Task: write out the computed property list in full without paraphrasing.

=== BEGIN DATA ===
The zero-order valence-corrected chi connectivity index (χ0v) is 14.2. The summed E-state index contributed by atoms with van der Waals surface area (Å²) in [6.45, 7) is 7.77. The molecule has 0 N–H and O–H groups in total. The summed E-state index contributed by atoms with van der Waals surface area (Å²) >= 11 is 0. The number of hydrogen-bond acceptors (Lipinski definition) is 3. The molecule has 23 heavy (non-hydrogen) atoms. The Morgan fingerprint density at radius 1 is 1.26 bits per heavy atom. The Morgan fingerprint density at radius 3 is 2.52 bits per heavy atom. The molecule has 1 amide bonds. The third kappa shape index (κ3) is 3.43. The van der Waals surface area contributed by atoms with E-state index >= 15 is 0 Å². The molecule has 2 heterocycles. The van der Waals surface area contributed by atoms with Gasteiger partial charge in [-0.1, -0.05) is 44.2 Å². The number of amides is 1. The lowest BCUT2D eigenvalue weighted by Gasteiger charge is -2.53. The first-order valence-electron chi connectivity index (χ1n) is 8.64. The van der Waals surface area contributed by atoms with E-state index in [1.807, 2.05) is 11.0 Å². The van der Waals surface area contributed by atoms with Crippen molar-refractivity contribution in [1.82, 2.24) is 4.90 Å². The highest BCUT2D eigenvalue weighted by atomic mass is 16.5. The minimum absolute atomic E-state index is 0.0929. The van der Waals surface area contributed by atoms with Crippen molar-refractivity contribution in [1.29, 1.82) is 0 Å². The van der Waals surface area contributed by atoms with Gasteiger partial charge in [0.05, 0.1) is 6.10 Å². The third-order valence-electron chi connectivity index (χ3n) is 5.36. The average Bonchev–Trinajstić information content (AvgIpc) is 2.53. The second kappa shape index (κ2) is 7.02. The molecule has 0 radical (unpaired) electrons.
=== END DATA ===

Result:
The zero-order valence-corrected chi connectivity index (χ0v) is 14.2. The summed E-state index contributed by atoms with van der Waals surface area (Å²) in [6.45, 7) is 7.77. The molecule has 0 N–H and O–H groups in total. The summed E-state index contributed by atoms with van der Waals surface area (Å²) >= 11 is 0. The number of hydrogen-bond acceptors (Lipinski definition) is 3. The molecule has 23 heavy (non-hydrogen) atoms. The Morgan fingerprint density at radius 1 is 1.26 bits per heavy atom. The Morgan fingerprint density at radius 3 is 2.52 bits per heavy atom. The molecule has 1 amide bonds. The third kappa shape index (κ3) is 3.43. The van der Waals surface area contributed by atoms with E-state index >= 15 is 0 Å². The molecule has 2 heterocycles. The van der Waals surface area contributed by atoms with Gasteiger partial charge in [-0.1, -0.05) is 44.2 Å². The number of amides is 1. The lowest BCUT2D eigenvalue weighted by Gasteiger charge is -2.53. The first-order valence-electron chi connectivity index (χ1n) is 8.64. The van der Waals surface area contributed by atoms with E-state index in [1.807, 2.05) is 11.0 Å². The van der Waals surface area contributed by atoms with Crippen molar-refractivity contribution in [1.82, 2.24) is 4.90 Å². The highest BCUT2D eigenvalue weighted by atomic mass is 16.5. The minimum absolute atomic E-state index is 0.0929. The van der Waals surface area contributed by atoms with Crippen molar-refractivity contribution in [1.29, 1.82) is 0 Å². The van der Waals surface area contributed by atoms with Gasteiger partial charge in [0.05, 0.1) is 6.10 Å². The third-order valence-electron chi connectivity index (χ3n) is 5.36. The average Bonchev–Trinajstić information content (AvgIpc) is 2.53. The second kappa shape index (κ2) is 7.02. The molecule has 0 radical (unpaired) electrons.